Sarawak Report has lifted more of the veil of secrecy around Taib’s undeclared wealth by revealing his direct ownership of a large chunk of valuable former state land in the Sibu area.
Taib has always sought to keep his name off all such assets, certainly from the eyes of the public, plainly to avoid inevitable questions about how he could afford such RM100 million properties on his official salary?
However, in the process of confirming his control over this chunk of land in this case the asset was recorded in black and white in last month’s official Sarawak State Gazette, so it is now time to ask the question – what were the circumstances of this acquisition and how did Taib Mahmud afford it?
On the few occasions when he has been forced to account for the wealth of himself and his family Taib has given inconsistent answers, one minute saying it is not he but his family that is rich and the next admitting he also “does business” as he puts it.
For example, in a 2011 recorded interview he claimed that he and his family have only “done business” overseas, in order he said to avoid “being hounded over conflict of interest”. Everyone knows that is not true as the Taibs have a string of businesses in Sarawa.
Indeed Taib later admitted through his authorised biography in 2014 that he did use his position to assist his family, for example in the development of the mega-Sarawak conglomerate CMS, set up by privatising state assets into their own hands.
Look how Taib see-saws over this issue during the course of just one quote from that book, first claiming he only “built up business overseas” and that CMS was his family effort (overturning the earlier claims his family didn’t do Sarawak business) and then admitting CMS “came up” because he wanted a big corporation to be a mother company for smaller companies (that he/his family also owned):
“If I do business, that’s a problem so I am not going to be involved in business and my sons and son-in-law are helping. CMS (Cahya Mata Sarawak) is quite large now. I built up business overseas for the past 35 years and that is why I didn’t want any complications. And CMS came up because I wanted to see a big corporation come up and construction was big. I wanted to have a mother company for smaller companies and so I took Bank Utama so that the loans could become easier for the young companies.” [“Taib — The Visionary”, 2014]
Taib and his family have also contradicted themselves several times over their mysteriously referred to “business overseas”.
During the 2011 interview the then Chief Minister again acknowledged that he as well as his family had “done business outside”, claiming that this was how he became wealthy and suggesting that it was thanks to their clever brains. He then smugly suggested other Sarawakians could not be helped if they lacked his smart wits:
“It’s normal business… my children have gone in their holidays to their own relatives to participate in business outside. I had to do business outside more than 30 years ago. The simple reason is that I don’t want conflict of interest to haunt me all the time. If I do business inside the country people will say I used my influence to enrich myself. We did outside, but of course outside the country if you’ve got talents and some money you really can build good business. But, you don’t have to be corrupt to do this one I call it entrepreneurship. Over 30 years anybody can get rich, if they have something up there, but if you don’t have it there is nothing you can do!” [interview 2011]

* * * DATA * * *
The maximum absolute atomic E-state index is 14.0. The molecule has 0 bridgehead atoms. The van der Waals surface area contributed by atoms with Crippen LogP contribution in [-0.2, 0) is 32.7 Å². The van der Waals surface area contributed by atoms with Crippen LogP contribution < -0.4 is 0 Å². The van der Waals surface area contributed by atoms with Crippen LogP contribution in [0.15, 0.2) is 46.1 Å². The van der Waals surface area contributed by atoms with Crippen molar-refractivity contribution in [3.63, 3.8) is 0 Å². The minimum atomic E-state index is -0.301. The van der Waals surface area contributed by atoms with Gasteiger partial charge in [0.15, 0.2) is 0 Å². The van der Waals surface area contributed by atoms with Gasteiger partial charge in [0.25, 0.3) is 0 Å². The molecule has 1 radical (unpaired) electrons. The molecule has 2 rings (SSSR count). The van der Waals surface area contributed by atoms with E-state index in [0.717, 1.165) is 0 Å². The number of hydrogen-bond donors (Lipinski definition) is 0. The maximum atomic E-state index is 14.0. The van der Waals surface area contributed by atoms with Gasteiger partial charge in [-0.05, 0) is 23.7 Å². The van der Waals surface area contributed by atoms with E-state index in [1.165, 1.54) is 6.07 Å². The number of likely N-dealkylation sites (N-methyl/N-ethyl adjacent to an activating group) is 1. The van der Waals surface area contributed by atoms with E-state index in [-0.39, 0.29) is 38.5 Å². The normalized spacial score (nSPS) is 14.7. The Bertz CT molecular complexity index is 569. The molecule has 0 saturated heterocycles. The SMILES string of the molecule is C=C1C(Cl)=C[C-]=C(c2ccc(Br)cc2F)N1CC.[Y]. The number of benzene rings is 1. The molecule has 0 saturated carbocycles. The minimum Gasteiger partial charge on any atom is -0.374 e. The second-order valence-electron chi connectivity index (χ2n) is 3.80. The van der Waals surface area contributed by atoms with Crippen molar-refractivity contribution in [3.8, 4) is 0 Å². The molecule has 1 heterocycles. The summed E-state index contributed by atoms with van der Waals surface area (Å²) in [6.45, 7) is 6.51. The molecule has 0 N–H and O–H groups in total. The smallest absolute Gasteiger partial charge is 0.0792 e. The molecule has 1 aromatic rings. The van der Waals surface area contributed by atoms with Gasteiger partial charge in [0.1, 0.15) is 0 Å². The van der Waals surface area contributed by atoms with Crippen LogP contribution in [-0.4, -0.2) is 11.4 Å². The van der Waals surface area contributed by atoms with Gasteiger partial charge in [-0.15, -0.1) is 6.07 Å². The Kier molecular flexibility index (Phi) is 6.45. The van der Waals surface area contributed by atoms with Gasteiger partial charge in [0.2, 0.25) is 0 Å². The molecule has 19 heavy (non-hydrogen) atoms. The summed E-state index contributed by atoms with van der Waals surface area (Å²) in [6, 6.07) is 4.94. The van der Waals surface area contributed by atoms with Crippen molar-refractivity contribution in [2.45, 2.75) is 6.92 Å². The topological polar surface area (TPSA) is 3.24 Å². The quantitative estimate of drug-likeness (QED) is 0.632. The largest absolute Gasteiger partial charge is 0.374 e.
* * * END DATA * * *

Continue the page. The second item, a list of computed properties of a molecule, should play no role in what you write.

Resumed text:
Quite apart from insulting ordinary Sarawakians who don’t have powerful uncles in politics, Taib appears not to have grasped that it is not appropriate for a salaried state official to conduct any kind of business whilst representing his people in high office and that any assets and business activities home or abroad ought to be fully declared and then placed in a blind trust.
What’s more those profits ought to have been taxed and the tax declared, so what taxes did Taib pay?
Taib failed to declare what these vaguely referred to foreign businesses are, yet when Sarawak Report reported evidence showed that his daughter Jamilah holds vast assets in Canada thanks to millions of dollars of investment by Taib we were met with angry denials and legal threats.
Jamilah had gone on a massive property buying spree in Ottawa, Canada as a student on behalf of her company Sakto, also directed at the time by her even younger brother Abu Bekir (then studying in the same city) and her uncle – Taib’s brother Onn, who eventually fell out and stopped acting as Taib’s proxy in 2004.
Jamilah kicked off her buying spree with the purchase of 400 flats for several million Canadian dollars and went on into building towerblock offices and hotels, raising loans off the back of substantial down payments including an upfront shareholder loan of $4.5 million the very first year in business in 1983.
Sarawak Report, together with the Bruno Manser Fund, obtained several early records of the company which revealed access to enormous sums of further capital at a time that other investors were struggling to find cash. By the end of the decade in 1993 Jamilah’s company had CAN$40 million in assets backed by over $25 million in interest free ‘shareholder loans’.
In case one imagined none of this owed to Daddy, take a look at the quotes from Abu Bekir from that authorised biography:
“..even when we were 18 years old studying in Canada, my father said ‘okay, I want to explain to you how to get into the real estate business’. So … between 1980 till 1982, the market was quite depressed and a lot of people couldn’t maintain their loans. So he went to look [at] all the buildings first and we find out which bank was financing what and we take over the loan and they (the banks) would approve of such an idea because rather than to auction the place they would rather someone else took over the responsibility. We did and actually it was like god sent. It was actually very easy because you’re buying things at such a huge discount and the banks are backing you up. “[Abu Bekir from Taib authorised biography – 2014]
But was the money really “God sent” and was Taib so especially clever to have so much money at a time when other investors were suffering from a major economic downturn?